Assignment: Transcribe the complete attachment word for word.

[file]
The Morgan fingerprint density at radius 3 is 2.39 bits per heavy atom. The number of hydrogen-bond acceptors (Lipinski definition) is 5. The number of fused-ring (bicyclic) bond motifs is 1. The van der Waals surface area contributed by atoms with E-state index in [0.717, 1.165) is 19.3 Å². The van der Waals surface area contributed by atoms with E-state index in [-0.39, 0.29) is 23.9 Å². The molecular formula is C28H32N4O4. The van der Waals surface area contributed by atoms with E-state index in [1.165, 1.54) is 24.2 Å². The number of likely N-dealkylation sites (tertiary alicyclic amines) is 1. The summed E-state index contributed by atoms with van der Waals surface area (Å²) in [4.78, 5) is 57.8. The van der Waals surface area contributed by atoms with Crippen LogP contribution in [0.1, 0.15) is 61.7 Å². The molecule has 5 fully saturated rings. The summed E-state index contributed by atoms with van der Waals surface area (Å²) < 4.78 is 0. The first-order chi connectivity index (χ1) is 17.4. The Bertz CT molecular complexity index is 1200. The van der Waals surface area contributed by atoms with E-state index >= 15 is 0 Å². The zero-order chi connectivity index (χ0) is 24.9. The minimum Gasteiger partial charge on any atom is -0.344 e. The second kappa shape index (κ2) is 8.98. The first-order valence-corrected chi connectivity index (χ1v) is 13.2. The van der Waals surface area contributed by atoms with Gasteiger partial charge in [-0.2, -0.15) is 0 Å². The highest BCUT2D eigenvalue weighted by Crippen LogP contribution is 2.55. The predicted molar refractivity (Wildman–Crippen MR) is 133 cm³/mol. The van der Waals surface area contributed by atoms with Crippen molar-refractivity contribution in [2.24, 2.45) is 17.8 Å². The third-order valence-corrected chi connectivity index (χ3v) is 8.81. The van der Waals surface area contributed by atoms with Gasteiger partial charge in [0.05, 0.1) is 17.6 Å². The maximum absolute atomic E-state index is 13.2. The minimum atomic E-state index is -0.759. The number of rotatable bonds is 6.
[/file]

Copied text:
The Morgan fingerprint density at radius 3 is 2.39 bits per heavy atom. The number of hydrogen-bond acceptors (Lipinski definition) is 5. The number of fused-ring (bicyclic) bond motifs is 1. The van der Waals surface area contributed by atoms with E-state index in [0.717, 1.165) is 19.3 Å². The van der Waals surface area contributed by atoms with E-state index in [-0.39, 0.29) is 23.9 Å². The molecular formula is C28H32N4O4. The van der Waals surface area contributed by atoms with E-state index in [1.165, 1.54) is 24.2 Å². The number of likely N-dealkylation sites (tertiary alicyclic amines) is 1. The summed E-state index contributed by atoms with van der Waals surface area (Å²) in [4.78, 5) is 57.8. The van der Waals surface area contributed by atoms with Crippen LogP contribution in [0.1, 0.15) is 61.7 Å². The molecule has 5 fully saturated rings. The summed E-state index contributed by atoms with van der Waals surface area (Å²) < 4.78 is 0. The first-order chi connectivity index (χ1) is 17.4. The Bertz CT molecular complexity index is 1200. The van der Waals surface area contributed by atoms with E-state index >= 15 is 0 Å². The zero-order chi connectivity index (χ0) is 24.9. The minimum Gasteiger partial charge on any atom is -0.344 e. The second kappa shape index (κ2) is 8.98. The first-order valence-corrected chi connectivity index (χ1v) is 13.2. The van der Waals surface area contributed by atoms with Gasteiger partial charge in [-0.2, -0.15) is 0 Å². The highest BCUT2D eigenvalue weighted by Crippen LogP contribution is 2.55. The predicted molar refractivity (Wildman–Crippen MR) is 133 cm³/mol. The van der Waals surface area contributed by atoms with Crippen molar-refractivity contribution in [2.24, 2.45) is 17.8 Å². The third-order valence-corrected chi connectivity index (χ3v) is 8.81. The van der Waals surface area contributed by atoms with Gasteiger partial charge in [0.05, 0.1) is 17.6 Å². The maximum absolute atomic E-state index is 13.2. The minimum atomic E-state index is -0.759. The number of rotatable bonds is 6.